Basic Information

Instructor:Martin Robillard
Email:For your own protection, I only respond to student inquiries that originate from official McGill email accounts
Time and place:Mondays and Wednesdays, 16:05-17:25, LEA 26
Office hours:See on myCourses


Principles, mechanisms, techniques, and tools for software development, with a focus on software design.

Sample Course Topics

Principles: Single responsibility, separation of concerns, encapsulation, substitutablity, interface segregation.
Mechanism: Exception-handling, serialization support, concurrency and synchronization, reflection.
Techniques: Design patterns, design by contract, unit testing, refactoring.
Tools: Integrated software development environment, automatic testing tools, coverage analyzers, static checkers.


The official prerequisites (COMP 206 and COMP 250) are the absolute minimum program requirements. This course targets students who have reached a basic level of Java programming fluency. This means that students registering to take COMP 303 should be able to, with a minimum of hesitation, write Java programs to solve small and well-defined problems, use a revision control system to organize their work, and use a debugger to trace through execution and inspect run-time values. COMP 302 and COMP 251 are recommend background.

Learning Outcomes

The learning outcomes for this course are organized along the four main conceptual axes of the course: principles, mechanisms, techniques, and tools. The following table lists the expected learning outcomes for the course (the table reads by row, from left to right).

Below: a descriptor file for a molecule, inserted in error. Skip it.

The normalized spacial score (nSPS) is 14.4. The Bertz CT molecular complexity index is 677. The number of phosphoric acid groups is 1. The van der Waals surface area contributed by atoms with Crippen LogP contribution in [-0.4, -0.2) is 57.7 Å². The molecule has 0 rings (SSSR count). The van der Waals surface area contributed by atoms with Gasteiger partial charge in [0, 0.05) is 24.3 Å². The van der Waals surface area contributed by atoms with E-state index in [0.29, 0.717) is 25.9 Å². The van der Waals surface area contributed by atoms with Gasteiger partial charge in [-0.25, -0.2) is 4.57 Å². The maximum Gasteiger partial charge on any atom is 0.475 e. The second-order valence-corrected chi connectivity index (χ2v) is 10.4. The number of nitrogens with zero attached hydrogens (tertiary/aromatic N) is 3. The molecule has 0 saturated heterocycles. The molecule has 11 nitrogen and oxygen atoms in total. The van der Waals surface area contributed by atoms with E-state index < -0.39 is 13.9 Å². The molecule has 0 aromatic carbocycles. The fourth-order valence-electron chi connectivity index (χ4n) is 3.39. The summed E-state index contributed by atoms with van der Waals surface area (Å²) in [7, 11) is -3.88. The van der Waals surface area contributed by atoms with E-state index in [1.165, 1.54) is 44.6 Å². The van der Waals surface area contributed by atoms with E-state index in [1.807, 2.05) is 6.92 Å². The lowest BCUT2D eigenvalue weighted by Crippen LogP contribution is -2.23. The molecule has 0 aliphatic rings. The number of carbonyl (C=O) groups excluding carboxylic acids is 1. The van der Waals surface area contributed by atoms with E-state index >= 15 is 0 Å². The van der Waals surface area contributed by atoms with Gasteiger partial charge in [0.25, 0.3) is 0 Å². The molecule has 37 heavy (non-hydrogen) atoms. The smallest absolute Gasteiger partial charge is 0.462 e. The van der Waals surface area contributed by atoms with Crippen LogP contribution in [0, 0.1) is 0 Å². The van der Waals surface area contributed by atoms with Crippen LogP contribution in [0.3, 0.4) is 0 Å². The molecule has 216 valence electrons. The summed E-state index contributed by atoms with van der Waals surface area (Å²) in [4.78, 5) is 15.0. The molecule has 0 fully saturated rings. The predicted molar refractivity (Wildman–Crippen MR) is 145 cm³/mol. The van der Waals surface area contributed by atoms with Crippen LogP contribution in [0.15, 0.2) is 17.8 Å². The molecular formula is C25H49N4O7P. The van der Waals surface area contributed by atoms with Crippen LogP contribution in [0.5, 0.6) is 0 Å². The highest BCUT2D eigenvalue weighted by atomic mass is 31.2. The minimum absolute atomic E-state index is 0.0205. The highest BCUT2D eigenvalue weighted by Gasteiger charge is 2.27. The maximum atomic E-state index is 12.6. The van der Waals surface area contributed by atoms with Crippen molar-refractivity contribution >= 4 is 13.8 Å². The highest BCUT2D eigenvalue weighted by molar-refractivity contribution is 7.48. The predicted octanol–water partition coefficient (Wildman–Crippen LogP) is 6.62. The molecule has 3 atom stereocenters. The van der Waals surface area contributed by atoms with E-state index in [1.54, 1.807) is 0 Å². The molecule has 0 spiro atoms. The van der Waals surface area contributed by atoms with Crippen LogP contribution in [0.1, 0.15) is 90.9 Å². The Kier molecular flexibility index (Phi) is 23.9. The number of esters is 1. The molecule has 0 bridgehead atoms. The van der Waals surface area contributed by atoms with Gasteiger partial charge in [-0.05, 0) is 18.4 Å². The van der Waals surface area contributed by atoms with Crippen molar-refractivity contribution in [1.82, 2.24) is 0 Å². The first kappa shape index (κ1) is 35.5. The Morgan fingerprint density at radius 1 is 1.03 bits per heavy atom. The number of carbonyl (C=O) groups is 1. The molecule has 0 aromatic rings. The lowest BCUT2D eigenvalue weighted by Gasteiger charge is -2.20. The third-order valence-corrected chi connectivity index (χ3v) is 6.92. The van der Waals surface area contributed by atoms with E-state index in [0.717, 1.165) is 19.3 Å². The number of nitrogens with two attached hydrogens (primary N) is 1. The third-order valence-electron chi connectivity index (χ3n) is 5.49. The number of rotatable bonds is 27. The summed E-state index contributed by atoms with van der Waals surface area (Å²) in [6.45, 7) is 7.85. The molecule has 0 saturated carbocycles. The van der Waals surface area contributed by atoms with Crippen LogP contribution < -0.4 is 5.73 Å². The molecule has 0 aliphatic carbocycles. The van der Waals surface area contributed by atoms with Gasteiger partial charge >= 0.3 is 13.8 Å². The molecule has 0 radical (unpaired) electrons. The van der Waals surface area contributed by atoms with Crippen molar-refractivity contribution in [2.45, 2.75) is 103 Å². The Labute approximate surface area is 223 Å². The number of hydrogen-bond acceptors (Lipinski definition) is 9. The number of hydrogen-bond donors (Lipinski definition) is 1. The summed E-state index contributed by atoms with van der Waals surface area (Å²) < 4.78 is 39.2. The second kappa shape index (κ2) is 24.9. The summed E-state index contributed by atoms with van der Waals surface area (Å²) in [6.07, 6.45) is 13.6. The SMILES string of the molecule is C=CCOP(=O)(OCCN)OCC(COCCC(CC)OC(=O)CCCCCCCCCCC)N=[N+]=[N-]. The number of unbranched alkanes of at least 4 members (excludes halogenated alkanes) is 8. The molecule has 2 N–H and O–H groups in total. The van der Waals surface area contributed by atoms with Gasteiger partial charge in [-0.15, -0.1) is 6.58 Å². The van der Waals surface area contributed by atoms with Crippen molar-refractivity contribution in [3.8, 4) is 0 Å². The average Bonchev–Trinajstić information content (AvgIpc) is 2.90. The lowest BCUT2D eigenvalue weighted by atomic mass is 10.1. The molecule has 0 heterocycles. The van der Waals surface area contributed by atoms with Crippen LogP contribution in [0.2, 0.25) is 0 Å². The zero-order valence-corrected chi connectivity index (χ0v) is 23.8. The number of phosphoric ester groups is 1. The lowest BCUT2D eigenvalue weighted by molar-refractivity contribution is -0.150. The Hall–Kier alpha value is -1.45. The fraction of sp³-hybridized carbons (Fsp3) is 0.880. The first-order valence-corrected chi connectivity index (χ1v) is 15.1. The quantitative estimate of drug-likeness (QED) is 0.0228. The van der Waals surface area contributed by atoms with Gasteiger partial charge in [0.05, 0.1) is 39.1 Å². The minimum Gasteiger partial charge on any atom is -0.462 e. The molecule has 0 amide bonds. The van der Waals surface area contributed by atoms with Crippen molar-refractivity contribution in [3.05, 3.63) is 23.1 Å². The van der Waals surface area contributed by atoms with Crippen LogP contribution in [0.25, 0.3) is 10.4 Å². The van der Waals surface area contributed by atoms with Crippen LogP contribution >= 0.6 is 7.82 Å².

After this course, you should be able to...

Name, using the proper terminology The important first principles of object-oriented software developmentThe common programming-language based mechanisms used to build OO software applicationsCommon software development techniquesA number of software development tools
Describe and explainThe purpose of each principle and how it can be appliedHow each mechanism worksHow to apply each technique and when it should be appliedThe theory underlying each tool, and the technique(s) the tool supports
ApplyEach principleEach mechanismEach techniqueEach tool
EvaluateWhether the application of a principle is appropriate to a given situationThe technical consequences of a solution involving the mechanismThe cost and benefits of using the technique in a given situationThe suitability of different tools for a given task
CreateA complete object-oriented application based on the first principles of object-oriented software development, the structured use of programming language mechanisms, the application of software development techniques, and the use of software engineering tools

Reference Material

Required Textbook: Horstmann, Cay. Object-Oriented Design and Patterns, 2nd Edition. Wiley, 2005. Available at the Paragraphe Bookstore.

Complementary Resource: Martin, Robert. Clean Code: A Handbook of Agile Software Craftmanship. Prentice-Hall, 2008. Available on-line from the McGill domain.

Since this is a software design course, some of the required reading will be of source code, which will be drawn from the following two projects:

Sample Project: Solitaire.

Diagramming tool (and sample project): JetUML.

Course Work and Evaluation

You will have the opportunity to apply the course material in a series of individual assignments that will culminate in the creation of an interactive card game. The assignments are self-directed but necessary to build the skills and knowledge that will allow you to pass the lab tests and exams.